|Each midterm is 50 minutes long, in quiz section.|
|Each midterm counts for 21% of your grade. Midterm 1 covers everything up to Worksheet 9 (including).|
|The exam will consist of 3-5 problems and 4-5 pages.|
|You are permitted to bring: one 8.5"x11" sheet of notes (both sides are OK), a ruler, and a calculator. No other electronics are allowed (for instance, music players).|
|Please bring a photo ID and be aware that your TA may spot-check some IDs.|
|There are no makeup exams. If a serious
emergency occurs (such as illness) and you miss the midterm, you need to
contact your professor as soon as possible and provide documentation.
Note that Hall Health provides one acute illness visit per quarter free for UW students, so even if you do not have medical insurance you can visit a doctor's office.
To study for the midterm:
First, review all the basic concepts, formulas and methods we covered so far
(use the posted Review File as a starting point, and look through your class
notes and text). For each concept or method, make sure you can define it or
describe it, and give examples. Recall in which homework problems or activities
you had to apply it.
Also, review and practice any algebra skills you had trouble with during the quarter.
2) UPDATE YOUR SHEET OF NOTES: As you work through (1) above, make sure your sheet of notes for the exam contains all the important points. Your sheet should be clean, neat, and organized, so you can find things easily. Do not write too small, or make the sheet too busy/messy, or it will confuse you more than it will help. Remember that you will have limited time during the test! In particular, writing down entire homework problems is counter-productive, since you will not get exactly the same problem anyway.
3) PRACTICE: Once you are comfortable with the material and the homework problems, print out a few previous exams from the Exam Archive (Exam 1), and attempt them in test-like conditions: 50 minutes, quiet location, with no help but your sheet of notes and calculator. When finished (or when the time is up), compare your work to the posted solutions, and see which parts you missed. Review again the parts you missed, or bring questions to our review sessions.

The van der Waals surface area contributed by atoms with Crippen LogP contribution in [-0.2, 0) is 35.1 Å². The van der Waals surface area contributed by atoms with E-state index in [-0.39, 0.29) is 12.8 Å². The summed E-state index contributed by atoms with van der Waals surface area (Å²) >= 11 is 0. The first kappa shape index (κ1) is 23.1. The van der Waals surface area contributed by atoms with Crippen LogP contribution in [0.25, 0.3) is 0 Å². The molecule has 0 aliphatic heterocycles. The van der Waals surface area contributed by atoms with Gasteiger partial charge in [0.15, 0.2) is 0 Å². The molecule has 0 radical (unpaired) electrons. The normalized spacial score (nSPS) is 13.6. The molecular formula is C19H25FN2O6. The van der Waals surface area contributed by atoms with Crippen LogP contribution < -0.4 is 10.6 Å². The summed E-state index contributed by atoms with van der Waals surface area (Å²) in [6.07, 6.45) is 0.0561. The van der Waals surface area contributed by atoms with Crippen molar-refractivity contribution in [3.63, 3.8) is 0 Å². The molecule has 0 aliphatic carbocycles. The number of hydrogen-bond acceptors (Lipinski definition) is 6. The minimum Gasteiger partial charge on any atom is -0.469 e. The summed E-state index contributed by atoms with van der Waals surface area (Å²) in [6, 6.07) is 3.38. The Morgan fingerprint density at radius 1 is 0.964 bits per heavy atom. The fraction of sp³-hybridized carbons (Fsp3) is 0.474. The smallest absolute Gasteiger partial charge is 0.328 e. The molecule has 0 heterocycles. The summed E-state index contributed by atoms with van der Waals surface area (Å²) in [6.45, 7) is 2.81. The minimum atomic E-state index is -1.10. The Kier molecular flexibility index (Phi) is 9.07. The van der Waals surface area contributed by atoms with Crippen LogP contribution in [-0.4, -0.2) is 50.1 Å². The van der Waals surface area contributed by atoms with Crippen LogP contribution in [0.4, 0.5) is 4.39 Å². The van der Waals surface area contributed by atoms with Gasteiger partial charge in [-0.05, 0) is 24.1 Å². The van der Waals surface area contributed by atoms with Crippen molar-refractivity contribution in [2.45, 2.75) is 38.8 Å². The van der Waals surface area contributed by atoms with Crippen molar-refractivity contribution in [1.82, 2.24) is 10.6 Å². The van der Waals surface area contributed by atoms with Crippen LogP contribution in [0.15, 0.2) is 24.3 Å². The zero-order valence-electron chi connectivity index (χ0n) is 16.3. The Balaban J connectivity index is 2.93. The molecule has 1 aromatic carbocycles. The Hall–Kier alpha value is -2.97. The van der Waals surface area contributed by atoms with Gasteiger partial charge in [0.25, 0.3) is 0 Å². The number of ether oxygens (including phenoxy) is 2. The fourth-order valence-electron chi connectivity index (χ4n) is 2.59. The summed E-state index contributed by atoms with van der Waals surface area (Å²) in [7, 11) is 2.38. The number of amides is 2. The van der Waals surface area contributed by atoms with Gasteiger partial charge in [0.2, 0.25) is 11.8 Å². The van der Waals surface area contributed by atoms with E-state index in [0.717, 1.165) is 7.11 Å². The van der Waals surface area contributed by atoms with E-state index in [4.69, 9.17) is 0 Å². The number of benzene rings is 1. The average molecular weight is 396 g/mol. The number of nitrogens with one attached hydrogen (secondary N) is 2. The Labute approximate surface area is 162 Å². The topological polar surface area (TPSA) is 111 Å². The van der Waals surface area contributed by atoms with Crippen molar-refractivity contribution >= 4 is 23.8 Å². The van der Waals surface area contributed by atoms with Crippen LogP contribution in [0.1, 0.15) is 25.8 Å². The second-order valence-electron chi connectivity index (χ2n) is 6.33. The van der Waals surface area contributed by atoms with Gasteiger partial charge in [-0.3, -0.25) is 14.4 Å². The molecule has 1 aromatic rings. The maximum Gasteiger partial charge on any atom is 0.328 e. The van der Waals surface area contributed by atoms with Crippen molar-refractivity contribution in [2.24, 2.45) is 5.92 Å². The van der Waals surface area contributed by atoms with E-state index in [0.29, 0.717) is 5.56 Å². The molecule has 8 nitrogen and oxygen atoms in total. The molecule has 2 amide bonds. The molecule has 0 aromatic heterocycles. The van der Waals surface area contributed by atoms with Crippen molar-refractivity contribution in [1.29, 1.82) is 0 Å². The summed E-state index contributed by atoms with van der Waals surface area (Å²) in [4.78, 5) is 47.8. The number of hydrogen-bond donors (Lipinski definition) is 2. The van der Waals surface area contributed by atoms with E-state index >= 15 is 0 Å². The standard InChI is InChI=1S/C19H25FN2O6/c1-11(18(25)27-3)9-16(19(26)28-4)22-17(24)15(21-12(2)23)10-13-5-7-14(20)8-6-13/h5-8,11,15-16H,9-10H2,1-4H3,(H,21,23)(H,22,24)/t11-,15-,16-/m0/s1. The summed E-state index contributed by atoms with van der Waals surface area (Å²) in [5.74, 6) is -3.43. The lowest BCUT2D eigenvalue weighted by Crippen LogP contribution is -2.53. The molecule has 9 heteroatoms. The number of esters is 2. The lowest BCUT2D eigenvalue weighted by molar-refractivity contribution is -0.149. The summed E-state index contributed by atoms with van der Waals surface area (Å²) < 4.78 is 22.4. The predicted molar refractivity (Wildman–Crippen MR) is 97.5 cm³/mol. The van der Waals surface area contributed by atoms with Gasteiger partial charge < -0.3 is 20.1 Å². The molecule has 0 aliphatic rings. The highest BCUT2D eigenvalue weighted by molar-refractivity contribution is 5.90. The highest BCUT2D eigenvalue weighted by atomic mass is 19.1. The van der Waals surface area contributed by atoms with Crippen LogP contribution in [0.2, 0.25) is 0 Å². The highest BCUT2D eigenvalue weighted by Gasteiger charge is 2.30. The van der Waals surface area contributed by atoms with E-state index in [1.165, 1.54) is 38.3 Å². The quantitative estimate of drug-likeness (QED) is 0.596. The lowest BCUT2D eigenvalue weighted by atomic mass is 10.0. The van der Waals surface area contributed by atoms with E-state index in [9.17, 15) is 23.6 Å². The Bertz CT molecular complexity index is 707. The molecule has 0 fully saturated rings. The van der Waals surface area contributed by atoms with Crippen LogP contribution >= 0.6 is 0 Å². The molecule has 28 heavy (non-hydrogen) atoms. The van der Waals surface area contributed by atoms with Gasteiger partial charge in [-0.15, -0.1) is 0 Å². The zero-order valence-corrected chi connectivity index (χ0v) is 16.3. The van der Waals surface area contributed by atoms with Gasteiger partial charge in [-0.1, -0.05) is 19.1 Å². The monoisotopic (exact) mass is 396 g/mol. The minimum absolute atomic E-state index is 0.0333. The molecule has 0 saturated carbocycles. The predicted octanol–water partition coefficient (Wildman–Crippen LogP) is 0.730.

During the exam:
· Start by looking over the test quickly to see how long it is and about how long you can spend on each problem.
· Start with the problems that look easiest to you. Read each question very carefully before writing down anything, to make sure you are answering the correct question and you are not wasting time on something that was not asked.
· Do not spend too much time on any one problem, and do not panic. If you get stuck, move on and come back later. If you studied regularly and well, you should be able to do the entire exam, but sometimes the pressure can make you unable to think straight. If you return to the same question later you may notice something you missed the first time.
· Do not cheat. You will get a better grade on your own work anyway, plus it is almost certain to get caught. There will be different versions of the exam, and we take cheating very seriously. The consequences for cheating are outlined in the university policy on academic misconduct.
· Before handing in your exam, take a quick look and make sure you answered as much as possible every question. If you have time left, review your answers.
MOST IMPORTANTLY: unless otherwise stated,
SHOW ALL YOUR WORK and use the methods learned in this class!
This includes drawing lines and points on graphs, labeling each of them, describing the method you use, showing all computations you performed, etc.
Guessing and checking will not get full credit if there was a step-by-step procedure to determine the answer. In particular: